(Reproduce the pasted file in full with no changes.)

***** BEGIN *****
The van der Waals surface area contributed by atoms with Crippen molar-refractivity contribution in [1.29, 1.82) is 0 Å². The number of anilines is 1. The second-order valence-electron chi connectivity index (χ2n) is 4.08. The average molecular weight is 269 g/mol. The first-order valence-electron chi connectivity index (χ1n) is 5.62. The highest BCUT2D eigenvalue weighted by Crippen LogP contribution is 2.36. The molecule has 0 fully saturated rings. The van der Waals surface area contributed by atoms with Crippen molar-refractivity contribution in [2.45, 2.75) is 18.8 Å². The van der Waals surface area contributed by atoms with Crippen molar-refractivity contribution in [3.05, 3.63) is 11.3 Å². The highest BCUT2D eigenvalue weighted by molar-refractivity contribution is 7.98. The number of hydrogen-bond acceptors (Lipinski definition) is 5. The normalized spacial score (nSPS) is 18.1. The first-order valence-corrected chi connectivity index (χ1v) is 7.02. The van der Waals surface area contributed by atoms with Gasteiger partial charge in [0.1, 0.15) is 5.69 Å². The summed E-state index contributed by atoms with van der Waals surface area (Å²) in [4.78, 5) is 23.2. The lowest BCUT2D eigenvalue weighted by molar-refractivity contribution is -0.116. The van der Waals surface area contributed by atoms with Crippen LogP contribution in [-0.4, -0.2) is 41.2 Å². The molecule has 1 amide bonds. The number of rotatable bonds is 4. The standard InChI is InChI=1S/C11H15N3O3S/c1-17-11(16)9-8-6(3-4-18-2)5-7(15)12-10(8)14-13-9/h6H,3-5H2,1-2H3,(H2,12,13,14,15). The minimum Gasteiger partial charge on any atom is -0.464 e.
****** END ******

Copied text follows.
The van der Waals surface area contributed by atoms with Crippen molar-refractivity contribution in [1.29, 1.82) is 0 Å². The number of anilines is 1. The second-order valence-electron chi connectivity index (χ2n) is 4.08. The average molecular weight is 269 g/mol. The first-order valence-electron chi connectivity index (χ1n) is 5.62. The highest BCUT2D eigenvalue weighted by Crippen LogP contribution is 2.36. The molecule has 0 fully saturated rings. The van der Waals surface area contributed by atoms with Crippen molar-refractivity contribution in [2.45, 2.75) is 18.8 Å². The van der Waals surface area contributed by atoms with Crippen molar-refractivity contribution in [3.05, 3.63) is 11.3 Å². The highest BCUT2D eigenvalue weighted by molar-refractivity contribution is 7.98. The number of hydrogen-bond acceptors (Lipinski definition) is 5. The normalized spacial score (nSPS) is 18.1. The first-order valence-corrected chi connectivity index (χ1v) is 7.02. The van der Waals surface area contributed by atoms with Gasteiger partial charge in [0.1, 0.15) is 5.69 Å². The summed E-state index contributed by atoms with van der Waals surface area (Å²) in [4.78, 5) is 23.2. The lowest BCUT2D eigenvalue weighted by molar-refractivity contribution is -0.116. The van der Waals surface area contributed by atoms with Crippen LogP contribution in [-0.4, -0.2) is 41.2 Å². The molecule has 1 amide bonds. The number of rotatable bonds is 4. The standard InChI is InChI=1S/C11H15N3O3S/c1-17-11(16)9-8-6(3-4-18-2)5-7(15)12-10(8)14-13-9/h6H,3-5H2,1-2H3,(H2,12,13,14,15). The minimum Gasteiger partial charge on any atom is -0.464 e.